Tuesday, September 29, 2009

Hanoi-Street Food

If you were here with me, we'd be eating out almost every meal because it's way cheaper than cooking. Breakfast, lunch and dinner cost about 75 cents each. Here are some samples:

Bun Cha is a Hanoian staple-BBQ pork,a la bacon, and beef patties with rice vermicelli noodles, a garden medley dipped in a sauce made of lemon juice, fish sauce, sugar, lime and vinegar. This last bit, the sauce, makes one Bun Cha dish better than the next. Luckily for me, this shop is within short walking distance from my house and is better than the famous Bun Cha shop found in the Old Quarter. This was lunch with Sam, english teacher and one of my roommates.

This is Bun Rieu-a crab/shrimp soup base noodle with vermicelli rice noodles. The protein ingredients are pork sausage, pork blood cake, a la cubes, snails and fried tofu. The condiment that sends this dish over the top, depending on how you look at it, is fermented shrimp paste. So you can imagine by the name that it's an acquired taste.

Pho is of course ubiquitous here in Hanoi. And since this is where the dish originated, you'd think that it'd be hard to find a bad pho house. You see, I've been compiling a list of street stalls and restaurants on a google map that I will attach later. But when I asked for the best pho houses in the city I discovered that there are too many to list and it would be better to warn of the bad ones instead. Above is chain store that recently arrived here from the South. Now, usually anything food related from the South would be tastier than here in the North, Pho 24 however is not. It's watered down and tasteless. And as you can see, it's not really street food but a restaurant, completely sheltered from street life.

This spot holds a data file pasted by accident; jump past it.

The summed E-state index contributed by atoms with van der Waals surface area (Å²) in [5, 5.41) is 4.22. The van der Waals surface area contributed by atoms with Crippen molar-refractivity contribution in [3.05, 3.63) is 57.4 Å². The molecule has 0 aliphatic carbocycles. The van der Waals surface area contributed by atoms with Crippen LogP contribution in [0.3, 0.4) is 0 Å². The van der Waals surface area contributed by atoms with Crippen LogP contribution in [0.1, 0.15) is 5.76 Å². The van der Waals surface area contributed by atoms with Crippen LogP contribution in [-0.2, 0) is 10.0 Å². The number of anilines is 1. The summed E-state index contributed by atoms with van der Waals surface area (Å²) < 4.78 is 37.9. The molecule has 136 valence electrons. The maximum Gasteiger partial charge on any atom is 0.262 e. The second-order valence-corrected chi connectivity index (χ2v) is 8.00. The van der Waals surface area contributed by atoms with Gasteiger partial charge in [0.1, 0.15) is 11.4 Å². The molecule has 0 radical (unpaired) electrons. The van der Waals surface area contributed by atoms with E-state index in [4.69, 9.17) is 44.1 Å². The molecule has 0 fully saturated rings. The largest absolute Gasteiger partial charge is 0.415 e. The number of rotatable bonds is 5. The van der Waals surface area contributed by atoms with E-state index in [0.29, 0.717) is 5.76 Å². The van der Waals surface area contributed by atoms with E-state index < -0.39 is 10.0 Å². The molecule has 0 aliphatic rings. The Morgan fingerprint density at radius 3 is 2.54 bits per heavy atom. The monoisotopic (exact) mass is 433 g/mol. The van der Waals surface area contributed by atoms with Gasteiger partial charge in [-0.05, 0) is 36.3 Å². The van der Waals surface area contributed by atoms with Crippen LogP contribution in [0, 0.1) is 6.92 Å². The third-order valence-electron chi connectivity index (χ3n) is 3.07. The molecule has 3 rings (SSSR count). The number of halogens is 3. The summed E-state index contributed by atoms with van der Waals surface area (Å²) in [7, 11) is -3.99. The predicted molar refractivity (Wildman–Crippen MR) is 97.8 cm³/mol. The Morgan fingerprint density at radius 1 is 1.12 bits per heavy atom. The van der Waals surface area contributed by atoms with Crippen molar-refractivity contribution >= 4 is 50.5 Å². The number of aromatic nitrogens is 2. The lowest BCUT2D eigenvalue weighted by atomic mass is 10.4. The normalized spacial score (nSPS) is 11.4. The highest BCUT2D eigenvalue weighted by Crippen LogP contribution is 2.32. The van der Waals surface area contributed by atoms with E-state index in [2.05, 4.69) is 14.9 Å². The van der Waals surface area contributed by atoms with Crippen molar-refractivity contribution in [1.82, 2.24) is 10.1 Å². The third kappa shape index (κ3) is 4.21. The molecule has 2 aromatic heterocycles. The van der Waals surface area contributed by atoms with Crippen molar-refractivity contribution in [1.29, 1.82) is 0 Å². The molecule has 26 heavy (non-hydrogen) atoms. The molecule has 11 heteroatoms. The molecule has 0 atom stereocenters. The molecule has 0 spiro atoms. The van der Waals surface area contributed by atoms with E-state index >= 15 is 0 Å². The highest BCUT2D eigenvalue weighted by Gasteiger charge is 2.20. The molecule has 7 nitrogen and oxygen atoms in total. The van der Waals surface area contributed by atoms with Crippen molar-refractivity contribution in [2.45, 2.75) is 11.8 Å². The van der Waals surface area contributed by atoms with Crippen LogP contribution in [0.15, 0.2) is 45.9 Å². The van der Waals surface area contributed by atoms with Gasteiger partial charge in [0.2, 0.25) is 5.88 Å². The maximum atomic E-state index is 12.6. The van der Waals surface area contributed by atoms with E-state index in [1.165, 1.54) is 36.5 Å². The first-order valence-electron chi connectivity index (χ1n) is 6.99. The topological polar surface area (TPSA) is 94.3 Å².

Another breakfast favorite of mine is this Vietnamese version of steak and eggs, cooked in a iron skillet and served with a demi-baguette. The version in the central part of Vietnam is better mostly because the bread is better down there and they pour on top of everything some kind of stock, giving the dish a moister flavor. Still, it's great to have this dish nearby. I'm enjoying this with world traveller and buddy Devin, from the states. (More with him later.)

All of these dishes above and a few more that I will share with you later are individual servings, a bowl or plate for each person. As it is you can enjoy these by yourself, so it is more common among Vietnamese that these are eaten in the morning, because lunch and dinner are dedicated to eating with your family, where you all sit around a table each with a small bowl of rice, dipping your chopsticks into plates or vegetables and meats in a communal manner.
More food later....of course!

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